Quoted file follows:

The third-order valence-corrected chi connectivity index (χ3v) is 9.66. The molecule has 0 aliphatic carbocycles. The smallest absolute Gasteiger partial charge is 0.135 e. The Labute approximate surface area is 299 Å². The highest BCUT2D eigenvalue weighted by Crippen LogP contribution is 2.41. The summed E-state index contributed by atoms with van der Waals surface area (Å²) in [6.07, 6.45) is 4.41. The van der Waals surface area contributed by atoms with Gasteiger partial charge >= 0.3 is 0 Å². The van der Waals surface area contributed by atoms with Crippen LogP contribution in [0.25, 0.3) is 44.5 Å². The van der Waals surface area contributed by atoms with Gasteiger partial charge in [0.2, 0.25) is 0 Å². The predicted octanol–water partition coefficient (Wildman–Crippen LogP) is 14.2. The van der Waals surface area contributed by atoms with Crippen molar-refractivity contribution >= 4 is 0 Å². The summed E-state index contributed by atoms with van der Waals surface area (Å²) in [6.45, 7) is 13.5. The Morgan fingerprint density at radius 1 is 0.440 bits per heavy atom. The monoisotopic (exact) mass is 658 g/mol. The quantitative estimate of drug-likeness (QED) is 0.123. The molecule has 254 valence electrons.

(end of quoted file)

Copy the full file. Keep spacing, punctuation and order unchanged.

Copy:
The third-order valence-corrected chi connectivity index (χ3v) is 9.66. The molecule has 0 aliphatic carbocycles. The smallest absolute Gasteiger partial charge is 0.135 e. The Labute approximate surface area is 299 Å². The highest BCUT2D eigenvalue weighted by Crippen LogP contribution is 2.41. The summed E-state index contributed by atoms with van der Waals surface area (Å²) in [6.07, 6.45) is 4.41. The van der Waals surface area contributed by atoms with Gasteiger partial charge >= 0.3 is 0 Å². The van der Waals surface area contributed by atoms with Crippen LogP contribution in [0.25, 0.3) is 44.5 Å². The van der Waals surface area contributed by atoms with Gasteiger partial charge in [0.2, 0.25) is 0 Å². The predicted octanol–water partition coefficient (Wildman–Crippen LogP) is 14.2. The van der Waals surface area contributed by atoms with Crippen molar-refractivity contribution >= 4 is 0 Å². The summed E-state index contributed by atoms with van der Waals surface area (Å²) in [6.45, 7) is 13.5. The Morgan fingerprint density at radius 1 is 0.440 bits per heavy atom. The monoisotopic (exact) mass is 658 g/mol. The quantitative estimate of drug-likeness (QED) is 0.123. The molecule has 254 valence electrons.